Structure and function of mangrove forests and their associated mudflats

Dr Trevor Tolhurst and Professor Gee Chapman

A mangrove forest and associated mudflat

Intertidal sand and mudflats fringe the coastlines of many countries. These areas form low-slope flats and in Australia are often associated with mangrove forests. Extensive mangrove forests exist in Queensland, Northern Territory, northern Western Australia and northern New South Wales. Small patches can be found as far south as Victoria and in South Australia and southern Western Australia. Despite the extreme conditions of low tide and variations in salinity, mangrove forests (and their associated mudflats) are highly productive habitats, with a gross primary productivity equal to that in many terrestrial habitats.

They are important habitats for many marine animals, especially small fish that shelter and feed amongst the mangrove roots. Mangroves are also thought to play a vital role in protecting the coastline against erosion by wave-action and act as a source and sink of sediments and pollutants. Unlike mangroves in northern Australia that are minimally affected by human activity, mangroves in Sydney Harbour have been directly affected by human development and, as a result, have been fragmented into small patches of forest. These fragmented habitats may exhibit different structural and functional characteristics from those in less impacted habitats.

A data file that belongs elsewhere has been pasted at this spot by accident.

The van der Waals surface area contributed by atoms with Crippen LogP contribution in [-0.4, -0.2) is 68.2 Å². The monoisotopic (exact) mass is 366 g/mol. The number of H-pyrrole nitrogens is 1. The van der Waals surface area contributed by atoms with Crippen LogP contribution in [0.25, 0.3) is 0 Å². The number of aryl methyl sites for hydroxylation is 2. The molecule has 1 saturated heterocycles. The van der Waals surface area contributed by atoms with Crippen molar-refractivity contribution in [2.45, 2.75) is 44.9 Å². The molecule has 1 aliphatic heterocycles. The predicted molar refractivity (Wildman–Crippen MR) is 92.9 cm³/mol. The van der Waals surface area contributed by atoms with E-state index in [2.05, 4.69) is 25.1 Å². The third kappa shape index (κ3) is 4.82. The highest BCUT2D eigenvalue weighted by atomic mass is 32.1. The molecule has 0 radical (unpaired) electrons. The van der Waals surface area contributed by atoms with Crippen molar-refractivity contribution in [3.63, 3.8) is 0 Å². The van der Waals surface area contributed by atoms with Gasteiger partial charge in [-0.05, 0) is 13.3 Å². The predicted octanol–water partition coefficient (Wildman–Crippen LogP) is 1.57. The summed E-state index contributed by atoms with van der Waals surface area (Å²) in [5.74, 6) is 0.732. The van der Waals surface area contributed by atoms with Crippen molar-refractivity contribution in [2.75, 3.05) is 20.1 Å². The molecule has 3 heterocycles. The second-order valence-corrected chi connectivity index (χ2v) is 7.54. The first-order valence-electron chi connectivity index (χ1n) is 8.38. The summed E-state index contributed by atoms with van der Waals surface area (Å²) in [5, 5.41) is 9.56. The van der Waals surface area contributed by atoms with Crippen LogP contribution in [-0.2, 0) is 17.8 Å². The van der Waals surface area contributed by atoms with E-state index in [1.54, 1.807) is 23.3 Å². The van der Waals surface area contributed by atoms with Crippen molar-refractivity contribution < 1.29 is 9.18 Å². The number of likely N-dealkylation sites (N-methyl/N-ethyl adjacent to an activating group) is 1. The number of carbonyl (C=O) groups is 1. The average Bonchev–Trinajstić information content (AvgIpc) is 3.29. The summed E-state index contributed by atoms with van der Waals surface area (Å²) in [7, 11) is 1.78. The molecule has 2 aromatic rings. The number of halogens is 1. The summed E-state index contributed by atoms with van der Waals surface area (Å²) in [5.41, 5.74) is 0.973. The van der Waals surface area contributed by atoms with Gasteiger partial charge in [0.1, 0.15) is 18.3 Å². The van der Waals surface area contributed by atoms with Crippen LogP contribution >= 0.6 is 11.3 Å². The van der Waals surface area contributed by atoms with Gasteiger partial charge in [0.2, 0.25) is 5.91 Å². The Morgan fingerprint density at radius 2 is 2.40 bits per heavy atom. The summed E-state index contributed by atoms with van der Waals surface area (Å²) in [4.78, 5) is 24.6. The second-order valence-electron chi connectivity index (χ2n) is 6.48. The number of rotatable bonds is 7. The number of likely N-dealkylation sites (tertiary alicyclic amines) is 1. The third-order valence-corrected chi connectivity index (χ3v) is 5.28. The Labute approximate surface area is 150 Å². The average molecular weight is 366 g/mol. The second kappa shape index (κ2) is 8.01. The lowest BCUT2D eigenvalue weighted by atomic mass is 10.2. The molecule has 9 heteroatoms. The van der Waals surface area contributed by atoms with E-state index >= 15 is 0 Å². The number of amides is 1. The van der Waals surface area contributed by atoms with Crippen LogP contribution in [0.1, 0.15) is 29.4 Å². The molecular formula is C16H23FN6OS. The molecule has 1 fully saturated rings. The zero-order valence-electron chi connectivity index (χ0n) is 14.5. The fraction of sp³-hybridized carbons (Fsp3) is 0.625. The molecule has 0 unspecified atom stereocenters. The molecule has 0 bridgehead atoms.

This project will investigate the structure and function of mangrove habitats, eventually comparing impacted and less-impacted areas to understand the effects of human activity on these important habitats. This knowledge can be used to manage these habitats, prevent further deterioration of them and assist in efforts to restore damaged habitats. It is expected that structure and function will be determined by an interaction of biological and physical processes and properties. Specialised freezing techniques will be used to sample sediments in situ to provide "snap-shots" of the properties and processes occurring.

Contact coring

Initial field measurements have been taken; data indicate the habitats are spatially and temporally variable, exhibiting a complex interaction between physical and biological processes and properties. This presents a challenge in identifying the controlling factors that are most significant.